Bravi et al. [3] have recently used the dietary pattern analysis to investigate the overall role of maternal diet on human milk composition. Five major dietary patterns were identified. The “Vitamins, Minerals and Fibres” pattern (associated with high maternal consumption of vegetables, fruits, olive oil) and the “Fatty acids with fins” pattern (high intake of fish) were correlated with higher human milk content of ω-3. On the other hand, the “Proteins and Fatty Acids with Legs” pattern (high maternal consumption of milk products and meat) was inversely correlated with human milk content of MUFA, and weakly positively with SFA and ω-6 [6].

Improving our knowledge about the influence of maternal dietary habits on human milk composition would help us to formulate adequate maternal dietary recommendations.

Maternal Diet and Human Milk Micronutrients

Breast milk provides both minerals and vitamins (water and fat soluble). Regarding minerals, changes in maternal intake have been shown to modify human milk content of iodine and selenium, but not the content of calcium, magnesium, and copper. About the influence on other minerals, evidence is still inconsistent. Human milk vitamin content instead has been clearly correlated with maternal vitamin status: particularly, water-soluble vitamins appear highly sensitive to maternal intake [4]. For this reason, it is mandatory to assess, through a careful dietary history, adequate maternal intakes.

Alert on this topic has been raised from the results of recent studies
that have investigated the nutritional adequacy in lactating women [7] nor in Europe, US, or China the eating habits of lactating women did meet the dietary references intakes currently recommended. In Europe, women who fellow the Mediterranean diet show the highest dietary quality scores.

Data from the US National Health and Nutrition Examination Survey are particularly warning: average intakes (particularly vegetables and fruits intakes) are generally below or in the lower range of recommendations, while exceeding limits for added sugars, saturated fat, and sodium. Although diet quality is higher among pregnant and lactating women compared to peers not in these life stages, nutritional intakes are still far from optimal (NHANES 2013-2016).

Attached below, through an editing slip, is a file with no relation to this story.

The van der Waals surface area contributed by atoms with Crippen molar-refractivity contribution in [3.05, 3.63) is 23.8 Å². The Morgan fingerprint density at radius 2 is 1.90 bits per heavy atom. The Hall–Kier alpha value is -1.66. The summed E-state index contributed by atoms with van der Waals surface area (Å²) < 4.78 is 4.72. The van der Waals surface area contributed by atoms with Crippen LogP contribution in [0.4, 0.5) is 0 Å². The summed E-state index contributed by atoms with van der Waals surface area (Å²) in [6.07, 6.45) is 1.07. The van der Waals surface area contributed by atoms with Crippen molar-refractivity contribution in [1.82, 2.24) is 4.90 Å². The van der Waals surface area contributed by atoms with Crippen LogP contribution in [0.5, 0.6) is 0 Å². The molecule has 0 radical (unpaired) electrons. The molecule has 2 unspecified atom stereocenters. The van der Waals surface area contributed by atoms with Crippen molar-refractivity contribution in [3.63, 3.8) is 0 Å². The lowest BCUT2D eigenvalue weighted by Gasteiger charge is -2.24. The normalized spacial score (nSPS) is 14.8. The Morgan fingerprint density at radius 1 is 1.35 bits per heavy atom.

Further attention on maternal dietary history is required in case of lactating mothers who follow a vegetarian or vegan diet: human milk in these cases is characterized by low levels of DHA, EPA and vitamin B12. Hence, supplementation with DHA and vitamin B12 is highly recommended [8].

Maternal Diet and Infant Gut Microbiota

There’s increasing evidence that microbiota colonization during infancy is associated with long-term health outcomes: a symbiotic relationship between the host and gut microbiota promotes immune tolerance, immune homeostasis, healthy metabolism, while dysbiosis is associated with inflammatory bowel diseases, obesity, allergy, autoimmune diseases [9].

Human milk is the most significant driver of infant gut microbial development.

Even if evidence from human studies is still scanty, it is plausible to hypothesize that maternal diet during lactation may influence the infant gut microbiota [10], we know that human milk exerts its role of shaping infant gut microbiota mainly through the transfer of microbes (milk microbiome) and bioactive molecules (particularly, Human Milk Oligosaccharides-HMOs). Several lines of evidence suggest milk microbiome partially derives from maternal gut microbiome, through an entero-mammary pathway, and studies have confirmed diet during pregnancy and lactation affects the composition of maternal gut microbiome. Furthermore, Seferovic, et al. in a randomised cross-over study has recently demonstrated maternal diet alters HMO composition [11]. Hence, maternal diet during lactation may be an efficient approach to modulate the infant gut microbiota.


Human milk is an extremely complex biological system resulting from the intersection of maternal, infant, behavioural and physiological factors. Variations in each of these variables affect human milk composition, hence modulating the trajectory of infant development.

There is increasing evidence maternal diet has a significant impact on human milk composition. It is therefore crucial to better understand this association and its translation into clinical outcomes, in order to formulate dietary recommendations for lactating women that could positively impact infants’ health.